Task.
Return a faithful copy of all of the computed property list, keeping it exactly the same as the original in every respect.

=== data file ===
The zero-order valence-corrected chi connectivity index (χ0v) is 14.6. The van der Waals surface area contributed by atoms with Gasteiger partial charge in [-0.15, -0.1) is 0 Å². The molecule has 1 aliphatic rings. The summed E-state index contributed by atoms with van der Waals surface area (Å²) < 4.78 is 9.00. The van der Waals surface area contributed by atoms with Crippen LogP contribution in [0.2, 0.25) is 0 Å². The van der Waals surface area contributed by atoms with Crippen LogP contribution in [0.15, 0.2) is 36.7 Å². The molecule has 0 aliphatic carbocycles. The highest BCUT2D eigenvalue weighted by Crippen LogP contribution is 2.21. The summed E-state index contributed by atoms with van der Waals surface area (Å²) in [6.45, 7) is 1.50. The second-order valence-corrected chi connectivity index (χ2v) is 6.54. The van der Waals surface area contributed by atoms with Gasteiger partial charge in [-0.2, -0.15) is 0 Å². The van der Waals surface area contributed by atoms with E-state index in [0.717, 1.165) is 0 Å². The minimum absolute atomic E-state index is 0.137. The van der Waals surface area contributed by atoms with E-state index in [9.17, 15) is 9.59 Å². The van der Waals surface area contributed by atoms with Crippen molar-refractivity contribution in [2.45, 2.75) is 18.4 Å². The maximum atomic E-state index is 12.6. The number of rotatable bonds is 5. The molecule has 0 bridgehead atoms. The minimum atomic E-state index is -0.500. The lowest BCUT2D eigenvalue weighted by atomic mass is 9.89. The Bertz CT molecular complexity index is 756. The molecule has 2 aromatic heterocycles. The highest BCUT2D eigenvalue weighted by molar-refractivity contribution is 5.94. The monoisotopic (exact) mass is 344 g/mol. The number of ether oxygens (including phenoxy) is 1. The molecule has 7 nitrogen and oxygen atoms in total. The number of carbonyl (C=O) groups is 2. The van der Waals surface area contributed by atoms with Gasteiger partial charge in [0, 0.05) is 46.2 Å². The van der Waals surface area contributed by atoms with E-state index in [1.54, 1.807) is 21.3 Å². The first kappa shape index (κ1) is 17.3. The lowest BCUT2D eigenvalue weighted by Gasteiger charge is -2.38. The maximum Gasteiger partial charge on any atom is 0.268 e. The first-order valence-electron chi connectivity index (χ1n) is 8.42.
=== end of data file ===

The zero-order valence-corrected chi connectivity index (χ0v) is 14.6. The van der Waals surface area contributed by atoms with Gasteiger partial charge in [-0.15, -0.1) is 0 Å². The molecule has 1 aliphatic rings. The summed E-state index contributed by atoms with van der Waals surface area (Å²) < 4.78 is 9.00. The van der Waals surface area contributed by atoms with Crippen LogP contribution in [0.2, 0.25) is 0 Å². The van der Waals surface area contributed by atoms with Crippen LogP contribution in [0.15, 0.2) is 36.7 Å². The molecule has 0 aliphatic carbocycles. The highest BCUT2D eigenvalue weighted by Crippen LogP contribution is 2.21. The summed E-state index contributed by atoms with van der Waals surface area (Å²) in [6.45, 7) is 1.50. The second-order valence-corrected chi connectivity index (χ2v) is 6.54. The van der Waals surface area contributed by atoms with Gasteiger partial charge in [-0.2, -0.15) is 0 Å². The van der Waals surface area contributed by atoms with E-state index in [0.717, 1.165) is 0 Å². The minimum absolute atomic E-state index is 0.137. The van der Waals surface area contributed by atoms with E-state index in [9.17, 15) is 9.59 Å². The van der Waals surface area contributed by atoms with Crippen molar-refractivity contribution in [2.45, 2.75) is 18.4 Å². The maximum atomic E-state index is 12.6. The number of rotatable bonds is 5. The molecule has 0 bridgehead atoms. The minimum atomic E-state index is -0.500. The lowest BCUT2D eigenvalue weighted by atomic mass is 9.89. The Bertz CT molecular complexity index is 756. The molecule has 2 aromatic heterocycles. The highest BCUT2D eigenvalue weighted by molar-refractivity contribution is 5.94. The monoisotopic (exact) mass is 344 g/mol. The number of ether oxygens (including phenoxy) is 1. The molecule has 7 nitrogen and oxygen atoms in total. The number of carbonyl (C=O) groups is 2. The van der Waals surface area contributed by atoms with Gasteiger partial charge in [0, 0.05) is 46.2 Å². The van der Waals surface area contributed by atoms with E-state index in [1.54, 1.807) is 21.3 Å². The first kappa shape index (κ1) is 17.3. The lowest BCUT2D eigenvalue weighted by Gasteiger charge is -2.38. The maximum Gasteiger partial charge on any atom is 0.268 e. The first-order valence-electron chi connectivity index (χ1n) is 8.42.